Death sentence against Sudanese doctor sparks widespread protestBMJ 2014; 348 doi: https://doi.org/10.1136/bmj.g3406 (Published 20 May 2014) Cite this as: BMJ 2014;348:g3406
Outrage has been mounting worldwide over a death sentence imposed on a Sudanese doctor.
Muslim-born Meriam Yehya Ibrahim, who is eight months pregnant, was last week convicted of apostasy for converting to Christianity and sentenced to death by hanging after she refused to recant her faith. The Khartoum court also annulled her marriage—to South Sudanese born Daniel Wani, a US citizen—and sentenced her to 100 lashes for adultery, because Sudanese law forbids Muslim women marrying non-Muslims.
Joe Amun, a health campaigner for Human Rights Watch, which has just released a report about threats to health workers, told The BMJ that the conviction and sentence not only “violates Sudanese and international law with respect to discrimination against religious minorities and failure to uphold women’s rights, it also is a blow to the important role that health workers can play as an independent voice and champion for non-discrimination and human rights.”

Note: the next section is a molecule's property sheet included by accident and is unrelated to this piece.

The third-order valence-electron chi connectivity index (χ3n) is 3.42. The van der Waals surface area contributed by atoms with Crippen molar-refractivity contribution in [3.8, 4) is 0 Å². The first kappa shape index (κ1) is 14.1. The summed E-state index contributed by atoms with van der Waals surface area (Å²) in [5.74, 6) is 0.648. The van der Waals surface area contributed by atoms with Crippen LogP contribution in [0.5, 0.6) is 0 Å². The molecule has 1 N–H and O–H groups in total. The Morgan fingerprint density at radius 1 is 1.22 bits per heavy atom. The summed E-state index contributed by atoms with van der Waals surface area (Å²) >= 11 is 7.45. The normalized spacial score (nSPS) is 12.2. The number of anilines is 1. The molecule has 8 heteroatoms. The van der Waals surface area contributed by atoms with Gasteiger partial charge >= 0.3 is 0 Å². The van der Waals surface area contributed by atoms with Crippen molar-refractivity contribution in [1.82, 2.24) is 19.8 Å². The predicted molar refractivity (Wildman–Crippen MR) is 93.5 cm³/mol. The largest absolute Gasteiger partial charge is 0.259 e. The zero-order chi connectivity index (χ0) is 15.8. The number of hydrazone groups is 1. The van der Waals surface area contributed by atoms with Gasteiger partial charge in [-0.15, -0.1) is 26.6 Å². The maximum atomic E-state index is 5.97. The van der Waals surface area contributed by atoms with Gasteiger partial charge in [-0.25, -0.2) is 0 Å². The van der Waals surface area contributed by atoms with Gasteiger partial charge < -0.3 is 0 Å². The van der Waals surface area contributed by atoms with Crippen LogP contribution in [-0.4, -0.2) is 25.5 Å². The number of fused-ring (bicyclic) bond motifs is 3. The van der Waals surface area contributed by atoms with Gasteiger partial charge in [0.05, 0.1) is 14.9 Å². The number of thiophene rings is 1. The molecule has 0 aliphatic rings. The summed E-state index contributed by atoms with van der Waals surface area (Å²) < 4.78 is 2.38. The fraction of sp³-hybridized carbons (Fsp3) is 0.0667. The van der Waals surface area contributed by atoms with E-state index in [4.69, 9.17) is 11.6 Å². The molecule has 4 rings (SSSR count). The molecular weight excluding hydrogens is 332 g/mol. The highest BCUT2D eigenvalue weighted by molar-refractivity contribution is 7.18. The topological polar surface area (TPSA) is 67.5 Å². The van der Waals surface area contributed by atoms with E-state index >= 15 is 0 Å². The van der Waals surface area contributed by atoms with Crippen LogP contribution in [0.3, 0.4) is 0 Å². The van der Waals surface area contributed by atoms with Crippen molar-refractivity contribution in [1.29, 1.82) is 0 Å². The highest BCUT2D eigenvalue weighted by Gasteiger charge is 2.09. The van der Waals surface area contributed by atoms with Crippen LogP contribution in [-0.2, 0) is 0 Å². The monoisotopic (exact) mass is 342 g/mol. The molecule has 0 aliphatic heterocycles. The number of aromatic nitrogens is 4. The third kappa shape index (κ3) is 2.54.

The World Medical Association and the BMA are actively campaigning for the sentence to be overturned.
Mukesh Haikerwal, chairman of the World Medical Association, said, “This is a flagrant violation of the most basic and fundamental human rights. Women are entitled to these same rights across the world. This is an atrocity. It has nothing to do with religion but a failure of laws and interpretation of them that is an abomination and a crime against human rights, personal freedom, and self determination.”
Mark Porter, the BMA’s chairman of council, and David Richmond, president of the Royal College of Obstetricians and Gynaecologists, are calling on doctors to lead the protest against the “appalling savagery of the court,” and this week the World Medical Association is holding a meeting in Geneva to highlight the global problem of violence against women and girls.
Ibrahim is currently in prison in Khartoum along with her 20 month old son. It is unlikely that she will be hanged in the near future, as Sudanese law prohibits the execution of nursing mothers until their infants are 2 years old, although she could potentially be lashed and might face execution sooner should the baby she is carrying fail to survive.
No one has been executed for apostasy in Sudan since 1985.
Cite this as: BMJ 2014;348:g3406